Stone angel pointed me a few weeks ago towards the poem The Power of the Dog"" by Kipling this is just one of the verses.....

When the body that lived at your single will,
With it's whimper of welcome, is stilled (how still!)
When the spirit that answered your every mood
Is gone-wherever it goes-for good,
You will discover how much you care
And will give your heart to a dog to tear.

Sarah x

Sunday, 10 August 2014

Overlooking Southampton Water

 First of all thank you for all the lovely comments you left with me during the last week. I was very touched and many bought more than a tear to my eye! Dear Daisy has had a reasonable week.

Back in May we headed to Southampton for the day, not to visit the shops or Ikea but to walk along the seashore at Royal Victoria Park and also to unexpectedly discover a part of history!


It was a beautiful day and the views were equally stunning and different from our part of Dorset.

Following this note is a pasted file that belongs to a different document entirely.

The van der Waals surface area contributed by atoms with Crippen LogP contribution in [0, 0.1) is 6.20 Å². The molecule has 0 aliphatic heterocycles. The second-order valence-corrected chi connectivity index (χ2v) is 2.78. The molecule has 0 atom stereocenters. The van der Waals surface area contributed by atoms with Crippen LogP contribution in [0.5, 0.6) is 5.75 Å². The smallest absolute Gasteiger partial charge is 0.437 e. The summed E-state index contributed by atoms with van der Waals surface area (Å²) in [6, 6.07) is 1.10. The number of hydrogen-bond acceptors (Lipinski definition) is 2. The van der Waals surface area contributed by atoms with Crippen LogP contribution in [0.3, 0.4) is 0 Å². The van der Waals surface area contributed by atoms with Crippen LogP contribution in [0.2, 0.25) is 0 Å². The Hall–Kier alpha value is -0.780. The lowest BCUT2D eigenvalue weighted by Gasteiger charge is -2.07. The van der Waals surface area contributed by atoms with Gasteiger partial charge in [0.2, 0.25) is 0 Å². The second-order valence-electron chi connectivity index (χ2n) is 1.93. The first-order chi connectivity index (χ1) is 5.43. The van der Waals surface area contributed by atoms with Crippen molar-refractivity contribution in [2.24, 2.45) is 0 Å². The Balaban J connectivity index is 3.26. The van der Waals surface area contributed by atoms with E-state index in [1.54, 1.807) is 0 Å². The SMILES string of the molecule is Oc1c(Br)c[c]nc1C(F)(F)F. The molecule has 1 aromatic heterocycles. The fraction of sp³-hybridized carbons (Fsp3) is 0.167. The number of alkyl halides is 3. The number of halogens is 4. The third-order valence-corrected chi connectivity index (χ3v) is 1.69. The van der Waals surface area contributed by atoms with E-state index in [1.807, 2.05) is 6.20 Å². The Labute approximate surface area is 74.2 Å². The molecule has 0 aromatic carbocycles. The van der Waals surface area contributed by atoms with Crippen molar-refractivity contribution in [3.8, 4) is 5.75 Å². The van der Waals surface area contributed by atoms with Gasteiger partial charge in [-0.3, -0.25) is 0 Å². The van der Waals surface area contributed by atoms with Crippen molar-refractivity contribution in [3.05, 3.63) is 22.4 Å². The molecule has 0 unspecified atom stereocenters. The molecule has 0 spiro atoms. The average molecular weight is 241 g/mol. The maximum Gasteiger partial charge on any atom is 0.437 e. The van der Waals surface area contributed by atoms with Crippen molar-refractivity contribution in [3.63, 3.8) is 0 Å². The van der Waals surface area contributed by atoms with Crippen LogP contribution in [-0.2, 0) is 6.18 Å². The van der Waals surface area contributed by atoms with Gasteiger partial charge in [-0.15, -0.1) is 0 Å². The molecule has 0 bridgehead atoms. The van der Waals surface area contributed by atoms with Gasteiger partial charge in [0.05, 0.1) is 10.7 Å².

I was attracted by the roots of the tree, sadly neither of us noticed at the time whether the tree was still alive.


The winter storms have created this wild landscape (above).  It  almost matched the colours and shapes of this graffiti on a World War 2 bunker we discovered close by.




Many boats sailed past as we walked along the shore. The container ship was huge. I wouldn't have wanted to be in that tiny rowing boat! The oil refinery on the opposite bank created an unusual back drop.


After our walk by the water we headed towards this beautiful building amongst the trees. We discovered it was a hospital chapel, and all that remained of a huge military hospital that once stood on this site. Unfortunately the visitor centre inside was shut so I was unable to learn very much more about it until we returned home.

One of my favourite ladybird books was the story of Florence Nightingale (the founder of modern nursing.) She was a remarkable lady and realised that patients needed fresh air, light, nourishing food, peace and quiet to help them heal. She is still remembered on the anniversary of her birthday on 12th May each year when nurses celebrate International Nursing Day.